Primary patient samples were obtained from Children's Hospital Colorado and collected in accordance with local and Federal human research protection guidelines and institutional review board regulations. The protocol was approved by the Colorado Multiple Institutional Review Board (COMIRB 95–500). Written informed consent was obtained for all specimens and clinical information collected.
Case 1 Presentation
A 3-year-old male presented to the Emergency Department after hitting his head during a fall from a crib. CT scan revealed a suprasellar mass with extensive cysts extending throughout the right middle and bilateral posterior cranial fossae, as well as to the atrium of the right lateral ventricle. MRI (Figure 1A) confirmed the findings, which were most consistent with the diagnosis of craniopharyngioma. MRI-based manual segmentation software Aquarius (iNtuition, TeraRecon, Forest City, CA) was used to measure tumor volumes showing primary cystic disease with minimal solid tumor component (Figure 1, graph). The patient's medical history included premature birth at 34 weeks. He demonstrated normal growth and development until 13 months of age when he experienced speech and motor regression. He regained some motor skills prior to his presentation but continued to experience mild to moderate speech delay.
Figure 1. Cyst volume (cm3) in response to treatment course for patient 1. (A) Diagnostic MRis. (B) Early response to interferon. (C) Response at end of bleomycin. (D) Best response to tocilizumab alone. (E) Best response to tocilizumab and bevacizumab. (F) Six months off all therapy. (G) Most recent scan. (H) Cyst volume (cm3) in response to treatment course.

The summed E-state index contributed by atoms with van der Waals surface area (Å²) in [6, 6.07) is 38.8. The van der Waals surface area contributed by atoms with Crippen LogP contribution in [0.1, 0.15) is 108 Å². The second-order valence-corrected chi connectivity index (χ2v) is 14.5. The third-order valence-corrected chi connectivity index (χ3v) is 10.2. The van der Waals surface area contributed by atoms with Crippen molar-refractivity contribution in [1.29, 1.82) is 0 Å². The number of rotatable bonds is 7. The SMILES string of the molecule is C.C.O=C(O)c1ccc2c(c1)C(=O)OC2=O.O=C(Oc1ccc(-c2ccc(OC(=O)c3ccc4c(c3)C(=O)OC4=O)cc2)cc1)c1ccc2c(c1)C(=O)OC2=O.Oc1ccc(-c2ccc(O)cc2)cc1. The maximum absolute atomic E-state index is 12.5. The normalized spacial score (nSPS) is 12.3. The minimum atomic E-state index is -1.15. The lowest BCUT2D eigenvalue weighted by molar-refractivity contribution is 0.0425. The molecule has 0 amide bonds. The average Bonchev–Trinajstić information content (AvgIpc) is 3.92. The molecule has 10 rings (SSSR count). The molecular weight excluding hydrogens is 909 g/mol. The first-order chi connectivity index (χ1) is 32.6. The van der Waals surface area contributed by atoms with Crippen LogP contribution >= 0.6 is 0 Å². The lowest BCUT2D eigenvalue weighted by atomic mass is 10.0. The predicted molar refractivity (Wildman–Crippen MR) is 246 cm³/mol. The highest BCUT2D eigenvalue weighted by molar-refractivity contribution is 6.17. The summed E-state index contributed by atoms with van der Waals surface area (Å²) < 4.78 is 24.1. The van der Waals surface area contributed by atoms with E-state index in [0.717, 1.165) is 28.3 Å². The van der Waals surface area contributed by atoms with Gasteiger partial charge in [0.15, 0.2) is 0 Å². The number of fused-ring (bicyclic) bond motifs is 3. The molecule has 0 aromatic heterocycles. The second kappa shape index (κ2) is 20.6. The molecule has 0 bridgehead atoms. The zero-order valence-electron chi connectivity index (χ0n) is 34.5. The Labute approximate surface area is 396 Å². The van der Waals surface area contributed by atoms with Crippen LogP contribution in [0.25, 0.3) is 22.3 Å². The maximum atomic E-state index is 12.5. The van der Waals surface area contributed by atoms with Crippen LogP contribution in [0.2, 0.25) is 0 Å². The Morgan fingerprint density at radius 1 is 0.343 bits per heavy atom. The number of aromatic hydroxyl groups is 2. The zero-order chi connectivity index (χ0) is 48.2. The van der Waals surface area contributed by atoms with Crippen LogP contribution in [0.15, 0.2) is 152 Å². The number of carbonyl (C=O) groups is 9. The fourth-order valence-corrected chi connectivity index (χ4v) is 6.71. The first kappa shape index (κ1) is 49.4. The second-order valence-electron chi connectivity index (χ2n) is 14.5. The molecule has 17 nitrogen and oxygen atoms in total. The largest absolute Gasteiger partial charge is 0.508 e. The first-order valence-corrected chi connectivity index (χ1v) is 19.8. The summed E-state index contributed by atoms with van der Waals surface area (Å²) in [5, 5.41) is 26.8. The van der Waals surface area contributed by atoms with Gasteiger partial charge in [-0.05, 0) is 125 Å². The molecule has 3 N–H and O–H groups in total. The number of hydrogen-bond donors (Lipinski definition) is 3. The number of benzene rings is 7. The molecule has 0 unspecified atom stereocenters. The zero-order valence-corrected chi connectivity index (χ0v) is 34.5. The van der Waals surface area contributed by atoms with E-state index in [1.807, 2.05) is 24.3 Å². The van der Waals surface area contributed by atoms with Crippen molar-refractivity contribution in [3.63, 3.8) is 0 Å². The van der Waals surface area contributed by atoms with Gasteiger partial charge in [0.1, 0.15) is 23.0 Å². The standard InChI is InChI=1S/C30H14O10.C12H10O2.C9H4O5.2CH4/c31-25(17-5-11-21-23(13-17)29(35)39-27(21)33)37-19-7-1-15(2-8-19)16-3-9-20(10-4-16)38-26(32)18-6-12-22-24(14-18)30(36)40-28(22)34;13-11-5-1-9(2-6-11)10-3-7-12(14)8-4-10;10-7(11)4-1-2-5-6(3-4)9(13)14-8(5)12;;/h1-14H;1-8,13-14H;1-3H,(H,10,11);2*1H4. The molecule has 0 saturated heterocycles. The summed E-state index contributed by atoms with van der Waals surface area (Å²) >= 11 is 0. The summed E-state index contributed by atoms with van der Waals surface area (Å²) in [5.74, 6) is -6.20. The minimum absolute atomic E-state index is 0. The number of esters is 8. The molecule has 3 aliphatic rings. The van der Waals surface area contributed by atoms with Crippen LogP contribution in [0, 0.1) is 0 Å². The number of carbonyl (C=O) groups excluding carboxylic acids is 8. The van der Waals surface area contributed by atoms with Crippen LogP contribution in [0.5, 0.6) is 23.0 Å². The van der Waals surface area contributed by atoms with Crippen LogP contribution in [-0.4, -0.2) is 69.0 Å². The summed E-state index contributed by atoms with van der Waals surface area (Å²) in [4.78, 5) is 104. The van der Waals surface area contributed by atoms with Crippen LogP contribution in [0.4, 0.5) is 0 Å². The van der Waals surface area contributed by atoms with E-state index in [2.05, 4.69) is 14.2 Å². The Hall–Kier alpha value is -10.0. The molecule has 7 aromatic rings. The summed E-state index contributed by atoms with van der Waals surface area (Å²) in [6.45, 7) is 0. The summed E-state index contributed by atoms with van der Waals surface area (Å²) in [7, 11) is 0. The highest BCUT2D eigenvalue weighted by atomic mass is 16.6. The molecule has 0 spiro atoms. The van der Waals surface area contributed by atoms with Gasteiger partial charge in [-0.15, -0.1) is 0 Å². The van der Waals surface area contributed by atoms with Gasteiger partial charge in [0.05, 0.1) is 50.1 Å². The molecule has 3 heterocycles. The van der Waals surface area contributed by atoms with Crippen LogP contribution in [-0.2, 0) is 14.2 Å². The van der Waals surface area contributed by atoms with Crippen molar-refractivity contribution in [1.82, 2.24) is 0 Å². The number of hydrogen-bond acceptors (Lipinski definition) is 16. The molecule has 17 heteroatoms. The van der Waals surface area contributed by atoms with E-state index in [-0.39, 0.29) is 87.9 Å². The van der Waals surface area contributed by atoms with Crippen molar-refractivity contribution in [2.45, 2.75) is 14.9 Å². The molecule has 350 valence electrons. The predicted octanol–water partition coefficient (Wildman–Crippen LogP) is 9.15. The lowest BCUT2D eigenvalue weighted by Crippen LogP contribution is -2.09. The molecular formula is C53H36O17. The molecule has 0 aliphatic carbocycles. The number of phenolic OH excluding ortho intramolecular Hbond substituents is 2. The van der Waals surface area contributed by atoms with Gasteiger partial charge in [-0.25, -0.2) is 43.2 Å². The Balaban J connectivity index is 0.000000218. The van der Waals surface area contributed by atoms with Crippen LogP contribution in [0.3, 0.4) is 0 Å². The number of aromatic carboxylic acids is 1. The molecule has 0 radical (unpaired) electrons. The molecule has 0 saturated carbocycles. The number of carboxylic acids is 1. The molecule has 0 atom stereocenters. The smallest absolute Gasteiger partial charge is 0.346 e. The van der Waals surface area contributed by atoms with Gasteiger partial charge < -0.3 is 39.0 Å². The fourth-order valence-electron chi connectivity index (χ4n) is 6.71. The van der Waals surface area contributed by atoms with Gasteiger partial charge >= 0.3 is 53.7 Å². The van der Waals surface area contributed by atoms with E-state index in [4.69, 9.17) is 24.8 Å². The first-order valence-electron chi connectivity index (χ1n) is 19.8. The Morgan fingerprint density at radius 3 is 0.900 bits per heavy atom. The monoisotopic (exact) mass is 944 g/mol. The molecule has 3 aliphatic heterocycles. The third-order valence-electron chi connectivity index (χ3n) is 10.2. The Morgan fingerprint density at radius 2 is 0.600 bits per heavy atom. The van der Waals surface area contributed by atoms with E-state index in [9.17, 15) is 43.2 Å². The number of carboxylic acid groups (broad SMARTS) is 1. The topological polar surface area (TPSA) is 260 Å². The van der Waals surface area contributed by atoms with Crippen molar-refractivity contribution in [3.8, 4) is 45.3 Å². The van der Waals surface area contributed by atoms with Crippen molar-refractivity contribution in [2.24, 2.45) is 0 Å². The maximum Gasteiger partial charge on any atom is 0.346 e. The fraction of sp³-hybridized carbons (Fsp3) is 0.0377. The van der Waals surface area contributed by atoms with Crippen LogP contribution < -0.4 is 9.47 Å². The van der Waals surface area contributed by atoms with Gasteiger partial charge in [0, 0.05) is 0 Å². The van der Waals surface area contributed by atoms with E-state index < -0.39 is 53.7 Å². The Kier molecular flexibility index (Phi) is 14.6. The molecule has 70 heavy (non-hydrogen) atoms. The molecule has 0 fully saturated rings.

A cyst catheter was placed into the dominant right temporal cyst. Three days after discharge, he developed significant facial and scalp swelling accompanied by vomiting. This swelling was ultimately attributed to cyst fluid tracking along the outside of the catheter and under the Ommaya reservoir into the subcutaneous soft tissues. He was successfully treated with a course of oral dexamethasone.
Approximately 6 weeks following placement, he was treated with intracystic IFN-α according to previously utilized protocols (11, 18). Overall cyst volume initially decreased (Figure 1B) however, after 4 months of therapy, the cystic component began to increase in size. The patient was transitioned to intracystic bleomycin therapy and received 3 units/10 mls three times per week for a total of 14 doses.